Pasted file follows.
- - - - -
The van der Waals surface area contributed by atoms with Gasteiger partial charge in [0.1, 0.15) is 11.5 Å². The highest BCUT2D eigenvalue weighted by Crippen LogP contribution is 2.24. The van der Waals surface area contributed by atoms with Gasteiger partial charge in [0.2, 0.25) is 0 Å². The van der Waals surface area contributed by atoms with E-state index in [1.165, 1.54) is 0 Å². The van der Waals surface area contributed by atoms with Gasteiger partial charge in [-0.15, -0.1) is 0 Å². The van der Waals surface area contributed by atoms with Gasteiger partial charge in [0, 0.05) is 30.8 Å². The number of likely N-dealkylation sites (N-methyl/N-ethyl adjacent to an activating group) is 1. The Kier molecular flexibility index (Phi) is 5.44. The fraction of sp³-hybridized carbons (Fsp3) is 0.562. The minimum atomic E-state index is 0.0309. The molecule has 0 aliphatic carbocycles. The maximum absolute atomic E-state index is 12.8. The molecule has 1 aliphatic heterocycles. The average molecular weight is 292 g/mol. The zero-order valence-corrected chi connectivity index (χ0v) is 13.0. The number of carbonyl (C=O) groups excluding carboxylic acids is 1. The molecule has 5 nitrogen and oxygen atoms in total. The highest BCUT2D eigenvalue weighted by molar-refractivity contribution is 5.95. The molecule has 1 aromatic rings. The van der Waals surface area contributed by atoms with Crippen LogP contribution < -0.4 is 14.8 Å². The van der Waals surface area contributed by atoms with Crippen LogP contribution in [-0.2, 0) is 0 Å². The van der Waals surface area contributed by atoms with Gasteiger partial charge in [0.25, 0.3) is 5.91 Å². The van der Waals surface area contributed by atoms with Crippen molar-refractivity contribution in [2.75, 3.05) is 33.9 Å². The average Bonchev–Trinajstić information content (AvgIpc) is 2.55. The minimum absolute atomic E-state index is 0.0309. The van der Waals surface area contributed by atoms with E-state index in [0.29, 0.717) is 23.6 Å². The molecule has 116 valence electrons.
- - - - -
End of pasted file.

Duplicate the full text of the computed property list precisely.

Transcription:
The van der Waals surface area contributed by atoms with Gasteiger partial charge in [0.1, 0.15) is 11.5 Å². The highest BCUT2D eigenvalue weighted by Crippen LogP contribution is 2.24. The van der Waals surface area contributed by atoms with Gasteiger partial charge in [0.2, 0.25) is 0 Å². The van der Waals surface area contributed by atoms with E-state index in [1.165, 1.54) is 0 Å². The van der Waals surface area contributed by atoms with Gasteiger partial charge in [-0.15, -0.1) is 0 Å². The van der Waals surface area contributed by atoms with Gasteiger partial charge in [0, 0.05) is 30.8 Å². The number of likely N-dealkylation sites (N-methyl/N-ethyl adjacent to an activating group) is 1. The Kier molecular flexibility index (Phi) is 5.44. The fraction of sp³-hybridized carbons (Fsp3) is 0.562. The minimum atomic E-state index is 0.0309. The molecule has 0 aliphatic carbocycles. The maximum absolute atomic E-state index is 12.8. The molecule has 1 aliphatic heterocycles. The average molecular weight is 292 g/mol. The zero-order valence-corrected chi connectivity index (χ0v) is 13.0. The number of carbonyl (C=O) groups excluding carboxylic acids is 1. The molecule has 5 nitrogen and oxygen atoms in total. The highest BCUT2D eigenvalue weighted by molar-refractivity contribution is 5.95. The molecule has 1 aromatic rings. The van der Waals surface area contributed by atoms with Crippen LogP contribution < -0.4 is 14.8 Å². The van der Waals surface area contributed by atoms with Crippen LogP contribution in [-0.2, 0) is 0 Å². The van der Waals surface area contributed by atoms with Gasteiger partial charge in [0.25, 0.3) is 5.91 Å². The van der Waals surface area contributed by atoms with Crippen molar-refractivity contribution in [2.75, 3.05) is 33.9 Å². The average Bonchev–Trinajstić information content (AvgIpc) is 2.55. The minimum absolute atomic E-state index is 0.0309. The van der Waals surface area contributed by atoms with E-state index in [0.29, 0.717) is 23.6 Å². The molecule has 116 valence electrons.